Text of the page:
Real Madrid’s exit from the Champions League was met with understandably dramatic reactions in not just Madrid, but all over Spain. It was perhaps less the defeat itself, and more the manner of it, which led to hyperbolic exaggerations but the match made one thing clear – La Liga’s star is falling.
In the past three seasons, only two of the twelve semi-finalists in the UEFA Champions League have been from Spain – Barcelona in 2018/19 and Real Madrid this season. The Spanish league potentially faces a potential existential threat should the best player in the country, and the world, Lionel Messi decide to leave this summer.
Last summer’s biggest story was the Argentine’s burofax delivered to then Barcelona president Josep Bartomeu stating his desire to leave the club. Barcelona had a dismal 2019/20 season – losing the La Liga to Real Madrid, crashing out of the Copa Del Rey to Athletic Bilbao, and being humiliated in the Champions League 8-2 by Bayern Munich.
The club’s finances were, and still are, dangerously mismanaged. Funds were not, and still aren’t, available to make big money signings for a quick rebuild. Messi frankly did not, and still does not, have time to sit around and wait for Ansu Fati and Co. to come of age.
The forced departure of Luis Suarez, a best friend on and off the field for Messi, did not help. Suarez has gone on to lead Atetico Madrid to the top of the league which perhaps reinforces Messi’s belief that Barcelona are using the wrong strategy. A legal technicality prevented him from leaving last summer but his contract is up this year. He can leave on a free transfer, if he can find a club to fund his wages.
La Pulga still remains the world’s best and has produced unreal numbers once more this season – especially since the turn of the calendar year. PSG and Manchester City are frontrunners for his signature but the destination does not matter. It is his decision to stay or leave which could decide Spanish football’s medium-term future.
La Liga’s stock already crashed three years ago when Cristiano Ronaldo decided to leave Real Madrid for Juventus. The move has not really worked out for any party but it has certainly brought down the quality of the league. El Clasico is no more the massive attraction it once was.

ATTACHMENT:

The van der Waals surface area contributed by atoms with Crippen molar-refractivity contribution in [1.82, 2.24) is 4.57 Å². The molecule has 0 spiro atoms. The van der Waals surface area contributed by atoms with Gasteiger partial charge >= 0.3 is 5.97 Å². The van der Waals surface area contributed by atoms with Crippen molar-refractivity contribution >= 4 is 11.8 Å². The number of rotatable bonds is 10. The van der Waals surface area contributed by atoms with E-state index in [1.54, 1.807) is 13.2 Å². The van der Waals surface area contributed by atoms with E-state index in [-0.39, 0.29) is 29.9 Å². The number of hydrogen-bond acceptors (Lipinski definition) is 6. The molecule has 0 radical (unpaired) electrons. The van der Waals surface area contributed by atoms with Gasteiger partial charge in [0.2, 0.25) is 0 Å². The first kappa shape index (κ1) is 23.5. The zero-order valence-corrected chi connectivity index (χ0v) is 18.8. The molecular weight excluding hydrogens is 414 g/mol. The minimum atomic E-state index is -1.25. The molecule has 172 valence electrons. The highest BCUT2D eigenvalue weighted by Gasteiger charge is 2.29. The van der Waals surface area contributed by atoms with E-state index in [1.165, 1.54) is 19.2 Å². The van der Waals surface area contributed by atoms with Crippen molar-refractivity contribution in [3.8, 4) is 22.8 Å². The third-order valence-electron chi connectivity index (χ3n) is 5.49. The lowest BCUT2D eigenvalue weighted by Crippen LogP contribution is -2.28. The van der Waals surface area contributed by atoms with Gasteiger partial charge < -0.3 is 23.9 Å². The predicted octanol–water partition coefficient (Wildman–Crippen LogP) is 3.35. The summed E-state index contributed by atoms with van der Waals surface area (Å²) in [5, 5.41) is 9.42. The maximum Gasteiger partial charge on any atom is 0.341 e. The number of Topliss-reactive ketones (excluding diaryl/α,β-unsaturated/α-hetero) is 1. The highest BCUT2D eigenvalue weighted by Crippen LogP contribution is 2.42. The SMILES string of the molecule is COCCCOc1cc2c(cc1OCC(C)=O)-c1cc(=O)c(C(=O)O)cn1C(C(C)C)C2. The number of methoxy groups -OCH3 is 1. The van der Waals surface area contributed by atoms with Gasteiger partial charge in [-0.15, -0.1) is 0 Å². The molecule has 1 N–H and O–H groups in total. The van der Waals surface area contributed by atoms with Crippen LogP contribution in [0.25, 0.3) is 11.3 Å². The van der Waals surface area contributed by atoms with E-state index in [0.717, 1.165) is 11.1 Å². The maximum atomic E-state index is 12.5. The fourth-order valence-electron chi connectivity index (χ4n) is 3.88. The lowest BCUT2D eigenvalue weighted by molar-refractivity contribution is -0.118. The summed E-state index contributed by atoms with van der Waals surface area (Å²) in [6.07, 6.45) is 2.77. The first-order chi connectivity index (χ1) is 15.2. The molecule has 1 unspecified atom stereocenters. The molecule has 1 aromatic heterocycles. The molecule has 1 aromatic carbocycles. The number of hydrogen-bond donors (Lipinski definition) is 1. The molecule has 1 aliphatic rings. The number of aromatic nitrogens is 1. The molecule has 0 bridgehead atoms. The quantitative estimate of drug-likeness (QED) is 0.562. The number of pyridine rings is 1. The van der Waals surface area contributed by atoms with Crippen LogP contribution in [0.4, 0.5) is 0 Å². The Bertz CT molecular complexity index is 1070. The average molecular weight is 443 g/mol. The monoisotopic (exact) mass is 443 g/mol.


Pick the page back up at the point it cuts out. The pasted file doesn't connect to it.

The league’s President Javier Tebas made bold claims saying La Liga’s brand was immune to the Portuguese’s departure but deep down he knows he is just trying to put on a brave face. Even the outspoken chief admitted that Messi’s departure would hurt the league more, before going on to claim that they are ready financially for his exit.
Spanish football is characterised by technically gifted, physically stunted players with flair but modern football’s evolution is making such players obsolete. Pressing, counter or otherwise, has become the most important asset of a team. Successful number 10s are now in the mould of Phil Foden and Mason Mount rather than Mesut Ozil.
La Liga has not followed this evolution. Neither of the big three teams press high up the pitch and the challengers in Villarreal, Sevilla and Real Betis too rely on individual player quality in the attacking third. While this works well for the league and produces some outstanding entertaining matches, the system fails more often than not against Europe’s best.
Lionel Messi’s expected exit will certainly make the league worse off. This year’s close title race has generated some global interest but without Messi the competition would not be as enthralling. La Liga needs to reinvent itself and to do so, it needs new administrators.
Florentino Perez has made a fool of himself over the past few weeks. New Barcelona President Joan Laporta has also been a huge conspirator in the Super League debacle. Both the league’s giants have financial problems. The league itself feels stale, despite the super HD cameras used for broadcasts.
Spanish football needs a complete renovation, and fast. If players, managers and administrators do not make changes, La Liga may never recover its glory days, and Messi’s departure may just be the tipping point.